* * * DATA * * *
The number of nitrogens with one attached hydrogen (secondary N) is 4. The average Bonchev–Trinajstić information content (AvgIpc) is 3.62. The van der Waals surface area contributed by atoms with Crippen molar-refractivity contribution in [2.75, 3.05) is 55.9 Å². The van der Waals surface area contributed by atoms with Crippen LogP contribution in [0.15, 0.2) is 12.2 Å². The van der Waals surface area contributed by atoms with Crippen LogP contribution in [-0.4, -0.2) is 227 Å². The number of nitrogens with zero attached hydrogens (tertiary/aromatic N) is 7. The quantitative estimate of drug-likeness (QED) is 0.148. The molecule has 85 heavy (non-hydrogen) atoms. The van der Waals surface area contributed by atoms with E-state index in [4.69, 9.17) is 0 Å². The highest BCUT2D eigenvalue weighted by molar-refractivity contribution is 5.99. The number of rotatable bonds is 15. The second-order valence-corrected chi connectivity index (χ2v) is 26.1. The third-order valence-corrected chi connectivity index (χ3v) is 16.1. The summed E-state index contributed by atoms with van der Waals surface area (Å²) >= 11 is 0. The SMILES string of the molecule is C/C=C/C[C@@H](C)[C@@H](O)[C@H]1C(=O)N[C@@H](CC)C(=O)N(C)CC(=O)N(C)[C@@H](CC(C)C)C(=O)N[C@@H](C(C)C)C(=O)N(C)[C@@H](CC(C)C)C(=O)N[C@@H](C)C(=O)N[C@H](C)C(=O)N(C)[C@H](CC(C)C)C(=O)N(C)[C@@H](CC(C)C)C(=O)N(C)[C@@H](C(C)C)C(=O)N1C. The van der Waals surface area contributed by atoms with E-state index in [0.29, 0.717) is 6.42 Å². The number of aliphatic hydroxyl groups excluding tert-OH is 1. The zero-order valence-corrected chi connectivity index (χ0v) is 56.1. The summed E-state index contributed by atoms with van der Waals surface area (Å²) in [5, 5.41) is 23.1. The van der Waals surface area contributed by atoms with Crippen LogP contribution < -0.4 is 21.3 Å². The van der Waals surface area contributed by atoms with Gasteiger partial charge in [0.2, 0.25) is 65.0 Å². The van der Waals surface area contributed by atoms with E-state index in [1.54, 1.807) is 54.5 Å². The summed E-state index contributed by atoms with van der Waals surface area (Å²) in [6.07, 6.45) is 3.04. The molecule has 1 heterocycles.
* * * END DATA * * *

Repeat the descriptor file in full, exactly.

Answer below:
The number of nitrogens with one attached hydrogen (secondary N) is 4. The average Bonchev–Trinajstić information content (AvgIpc) is 3.62. The van der Waals surface area contributed by atoms with Crippen molar-refractivity contribution in [2.75, 3.05) is 55.9 Å². The van der Waals surface area contributed by atoms with Crippen LogP contribution in [0.15, 0.2) is 12.2 Å². The van der Waals surface area contributed by atoms with Crippen LogP contribution in [-0.4, -0.2) is 227 Å². The number of nitrogens with zero attached hydrogens (tertiary/aromatic N) is 7. The quantitative estimate of drug-likeness (QED) is 0.148. The molecule has 85 heavy (non-hydrogen) atoms. The van der Waals surface area contributed by atoms with E-state index in [4.69, 9.17) is 0 Å². The highest BCUT2D eigenvalue weighted by molar-refractivity contribution is 5.99. The number of rotatable bonds is 15. The second-order valence-corrected chi connectivity index (χ2v) is 26.1. The third-order valence-corrected chi connectivity index (χ3v) is 16.1. The summed E-state index contributed by atoms with van der Waals surface area (Å²) >= 11 is 0. The SMILES string of the molecule is C/C=C/C[C@@H](C)[C@@H](O)[C@H]1C(=O)N[C@@H](CC)C(=O)N(C)CC(=O)N(C)[C@@H](CC(C)C)C(=O)N[C@@H](C(C)C)C(=O)N(C)[C@@H](CC(C)C)C(=O)N[C@@H](C)C(=O)N[C@H](C)C(=O)N(C)[C@H](CC(C)C)C(=O)N(C)[C@@H](CC(C)C)C(=O)N(C)[C@@H](C(C)C)C(=O)N1C. The van der Waals surface area contributed by atoms with E-state index in [0.29, 0.717) is 6.42 Å². The number of aliphatic hydroxyl groups excluding tert-OH is 1. The zero-order valence-corrected chi connectivity index (χ0v) is 56.1. The summed E-state index contributed by atoms with van der Waals surface area (Å²) in [5, 5.41) is 23.1. The van der Waals surface area contributed by atoms with Crippen LogP contribution < -0.4 is 21.3 Å². The van der Waals surface area contributed by atoms with Gasteiger partial charge in [0.2, 0.25) is 65.0 Å². The van der Waals surface area contributed by atoms with E-state index in [1.54, 1.807) is 54.5 Å². The summed E-state index contributed by atoms with van der Waals surface area (Å²) in [6.07, 6.45) is 3.04. The molecule has 1 heterocycles.